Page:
Reginald proved himself the best signaller of all and won a place in the Headquarters signalling section. In April 1916, Reginald arrived in Broadmeadows Camp on the outskirts of Melbourne to undertake extra training. He turned nineteen while there. After final training at Claremont, the brothers embarked on the Berrima (Australian Troopship No.35) in Hobart on 1 July 1916. The Examiner published Reginald’s routine aboard the transport under the heading “With the Fortieth” on 19 September 1916.
“Signaller Reginald Biggs, of the ‘Examiner’ staff kept a diary of the voyage on the troopship on which the 40th Battalion went to England. Largely it is a record of the small daily incidents that mark such a voyage, but there are some items of interest. For instance, no time was lost in forming a Y.M.C.A. branch. This was done when two days’ out. Boxing bouts are made possible by supplies of gloves from the Tasmanian Battalion comforts fund. So were many luxuries at the table. Divine service was assisted by the formation of a choir. The monotony of the trip was relieved by such things as physical, boat, fire, and signalling drill, and by a special inspection of kits. Then there was pay day! The transport encountered some heavy weather, and one day a man attached to the transport section who had ventured on to the forecastle head was swept off his feet by a tremendous wave, and sent to hospital with a broken knee.”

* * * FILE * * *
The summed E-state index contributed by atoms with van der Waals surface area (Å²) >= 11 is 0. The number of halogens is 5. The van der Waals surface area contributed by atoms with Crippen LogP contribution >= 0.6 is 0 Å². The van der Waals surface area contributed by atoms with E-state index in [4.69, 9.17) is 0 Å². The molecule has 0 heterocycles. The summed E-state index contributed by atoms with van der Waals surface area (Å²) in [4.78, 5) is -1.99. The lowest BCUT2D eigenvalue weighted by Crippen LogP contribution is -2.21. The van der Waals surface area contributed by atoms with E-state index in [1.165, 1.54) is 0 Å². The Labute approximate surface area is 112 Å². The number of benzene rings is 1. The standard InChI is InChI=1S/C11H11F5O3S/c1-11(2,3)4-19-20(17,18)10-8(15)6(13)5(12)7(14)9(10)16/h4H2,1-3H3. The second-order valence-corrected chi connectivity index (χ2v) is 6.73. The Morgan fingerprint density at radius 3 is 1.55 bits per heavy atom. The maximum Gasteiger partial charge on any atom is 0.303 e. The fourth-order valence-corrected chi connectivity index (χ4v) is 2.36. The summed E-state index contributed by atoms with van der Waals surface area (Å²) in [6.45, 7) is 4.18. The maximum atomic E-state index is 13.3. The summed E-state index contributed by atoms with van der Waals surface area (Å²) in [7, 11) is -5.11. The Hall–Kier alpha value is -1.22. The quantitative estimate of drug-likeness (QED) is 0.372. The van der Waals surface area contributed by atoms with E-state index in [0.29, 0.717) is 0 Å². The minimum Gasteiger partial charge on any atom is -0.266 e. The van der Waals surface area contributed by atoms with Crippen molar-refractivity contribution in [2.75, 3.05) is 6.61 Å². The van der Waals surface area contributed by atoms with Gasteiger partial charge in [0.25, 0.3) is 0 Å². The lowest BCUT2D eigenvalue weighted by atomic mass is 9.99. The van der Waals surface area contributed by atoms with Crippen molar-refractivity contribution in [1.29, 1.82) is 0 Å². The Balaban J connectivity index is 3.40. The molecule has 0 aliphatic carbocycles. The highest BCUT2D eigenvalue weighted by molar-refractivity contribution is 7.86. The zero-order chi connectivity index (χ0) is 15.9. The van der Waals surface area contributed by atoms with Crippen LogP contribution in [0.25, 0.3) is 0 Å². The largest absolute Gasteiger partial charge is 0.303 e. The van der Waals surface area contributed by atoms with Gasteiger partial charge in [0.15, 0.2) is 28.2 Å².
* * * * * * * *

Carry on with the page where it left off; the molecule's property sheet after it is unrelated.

Reginald’s diary, That Other War, documents his wartime experiences. As a signaller, he had to maintain communications between Battalion and Company headquarters, and the Company’s frontline office by field telephone. Because of his civilian occupation, he became known as Private Ashmead, after the British wartime correspondent, Ellis Ashmead-Bartlett.
“My penname … was the nickname dubbed on me by my tent mates when I entered camp on enlistment. On learning that the occupation which I had left behind was a cadet journalist, they at once thought of the war correspondent Ashmead-Bartlett who had brought world-fame to the ANZACS for their heroic valour in the campaign on the Turkish Peninsula, Gallipoli.”
Reginald saw action in France and Belgium. Although not a frontline infantryman, his duties often took him to within 100 metres of the German defences. Usually, Reginald served in company headquarters; the support trenches 100 metres behind the frontline; and repairing broken telephone lines in open country. Even so, support troops came under fire from German guns and poison gas, causing casualties. Reginald could find himself in the heat of the battle…